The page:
The two groups also differ structurally in terms of their government experience at the national level. While many ECR parties are or have been in government – either alone or in coalition, often with members of the centre-right European People’s Party (EPP) – ID has long been dominated by parties that have no executive experience and play the role of a ‘systemic opposition’, often leading to more populist and extreme rhetoric on their part. In recent years, however, ID member parties have taken part in national governments in Austria (2017–19), Italy (2018–19 and since 2021), and Slovakia (since 2023).

Finally, the ECR and ID have also been treated differently by the other political groups in the European Parliament. On the one hand, the centrist groups have maintained a cordon sanitaire towards ID, refusing any active cooperation on policy and excluding its members from influential parliamentary positions such as committee chairs. On the other hand, relations with the ECR have traditionally been less tense. Before the departure of the Tories, the centre-right EPP and the liberal Renew group cooperated with the ECR on many occasions, for example on trade policy. Since 2019, however, this alliance has not had a majority in the European Parliament, and the ECR’s shift to the right has made agreements more difficult.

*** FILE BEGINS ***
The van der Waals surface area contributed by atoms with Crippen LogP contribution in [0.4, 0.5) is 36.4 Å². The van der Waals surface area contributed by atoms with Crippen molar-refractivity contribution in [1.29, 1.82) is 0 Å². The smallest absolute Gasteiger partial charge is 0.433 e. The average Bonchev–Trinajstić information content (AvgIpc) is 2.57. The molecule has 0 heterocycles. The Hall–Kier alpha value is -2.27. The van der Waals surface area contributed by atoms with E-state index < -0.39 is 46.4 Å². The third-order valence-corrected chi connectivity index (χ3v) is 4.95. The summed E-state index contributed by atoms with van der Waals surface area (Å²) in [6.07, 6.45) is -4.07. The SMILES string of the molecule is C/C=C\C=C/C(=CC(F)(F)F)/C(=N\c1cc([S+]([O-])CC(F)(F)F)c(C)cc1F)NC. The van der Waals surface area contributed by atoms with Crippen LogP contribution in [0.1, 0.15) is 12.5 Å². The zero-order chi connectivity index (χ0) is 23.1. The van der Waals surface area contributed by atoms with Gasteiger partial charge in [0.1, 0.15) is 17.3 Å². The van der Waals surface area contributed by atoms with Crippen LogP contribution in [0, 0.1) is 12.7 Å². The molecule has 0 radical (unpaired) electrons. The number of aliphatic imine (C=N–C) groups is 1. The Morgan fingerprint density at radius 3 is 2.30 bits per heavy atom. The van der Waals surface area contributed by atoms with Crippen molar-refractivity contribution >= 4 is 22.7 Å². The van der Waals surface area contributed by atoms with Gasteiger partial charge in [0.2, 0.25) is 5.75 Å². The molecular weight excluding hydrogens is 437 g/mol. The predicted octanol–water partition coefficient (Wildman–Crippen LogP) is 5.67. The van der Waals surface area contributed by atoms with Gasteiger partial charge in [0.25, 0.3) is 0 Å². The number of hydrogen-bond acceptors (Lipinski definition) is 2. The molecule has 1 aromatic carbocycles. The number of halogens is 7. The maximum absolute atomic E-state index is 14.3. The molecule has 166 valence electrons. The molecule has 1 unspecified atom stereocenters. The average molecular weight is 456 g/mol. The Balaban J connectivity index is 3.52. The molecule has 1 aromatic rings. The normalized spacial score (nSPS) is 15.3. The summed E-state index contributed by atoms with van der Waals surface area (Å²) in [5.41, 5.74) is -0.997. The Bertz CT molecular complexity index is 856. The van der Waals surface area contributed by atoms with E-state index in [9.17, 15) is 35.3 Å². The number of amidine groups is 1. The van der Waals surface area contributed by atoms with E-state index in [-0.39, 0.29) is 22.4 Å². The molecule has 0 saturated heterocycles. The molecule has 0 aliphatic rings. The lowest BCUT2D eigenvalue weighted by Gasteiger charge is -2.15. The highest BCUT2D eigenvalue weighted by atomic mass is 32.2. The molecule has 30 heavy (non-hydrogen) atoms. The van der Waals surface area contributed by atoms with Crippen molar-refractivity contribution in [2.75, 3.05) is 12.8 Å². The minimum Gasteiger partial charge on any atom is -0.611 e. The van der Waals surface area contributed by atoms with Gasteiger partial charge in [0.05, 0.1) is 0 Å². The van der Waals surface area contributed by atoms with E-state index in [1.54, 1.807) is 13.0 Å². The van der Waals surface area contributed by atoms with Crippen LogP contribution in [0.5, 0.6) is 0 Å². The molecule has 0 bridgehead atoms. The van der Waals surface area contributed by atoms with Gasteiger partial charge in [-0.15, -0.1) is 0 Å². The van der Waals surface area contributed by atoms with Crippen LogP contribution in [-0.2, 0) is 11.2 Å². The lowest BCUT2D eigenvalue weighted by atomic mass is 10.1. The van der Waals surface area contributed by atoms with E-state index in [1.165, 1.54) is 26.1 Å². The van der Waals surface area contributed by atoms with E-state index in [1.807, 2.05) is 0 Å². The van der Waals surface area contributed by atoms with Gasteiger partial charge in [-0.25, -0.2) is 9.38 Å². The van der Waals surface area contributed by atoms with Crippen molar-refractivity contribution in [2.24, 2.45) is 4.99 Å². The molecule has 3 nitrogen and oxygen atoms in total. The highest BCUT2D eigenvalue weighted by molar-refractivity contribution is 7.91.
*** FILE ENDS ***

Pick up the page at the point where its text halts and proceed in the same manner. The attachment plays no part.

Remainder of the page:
European Parliament: Implications for majority building

As a co-legislator involved in almost all EU legislation, as well as in budgetary matters and the election of the European Commission, the European Parliament has long been an important power centre in the EU. Unlike most national parliaments, however, decision-making in the European Parliament is characterised not by stable coalitions but by flexible, issue-specific majorities.

In most cases, these majorities have always been based on cooperation between the two largest groups, the EPP and the Socialists and Democrats (S&D) – the so-called ‘grand coalition’, which is usually supported by the liberal Renew and/or the Greens. After the 2014 elections, the EPP, S&D and Renew groups gave this cooperation a more formal character through a memorandum of understanding, which was, however, terminated by the S&D in 2017. Nevertheless, cooperation between the three groups continued and was also decisive in the election of Ursula von der Leyen as President of the European Commission in 2019, giving rise to the term ‘von der Leyen majority’. In 2022, they adopted a joint programme of priorities for the remainder of the parliamentary term.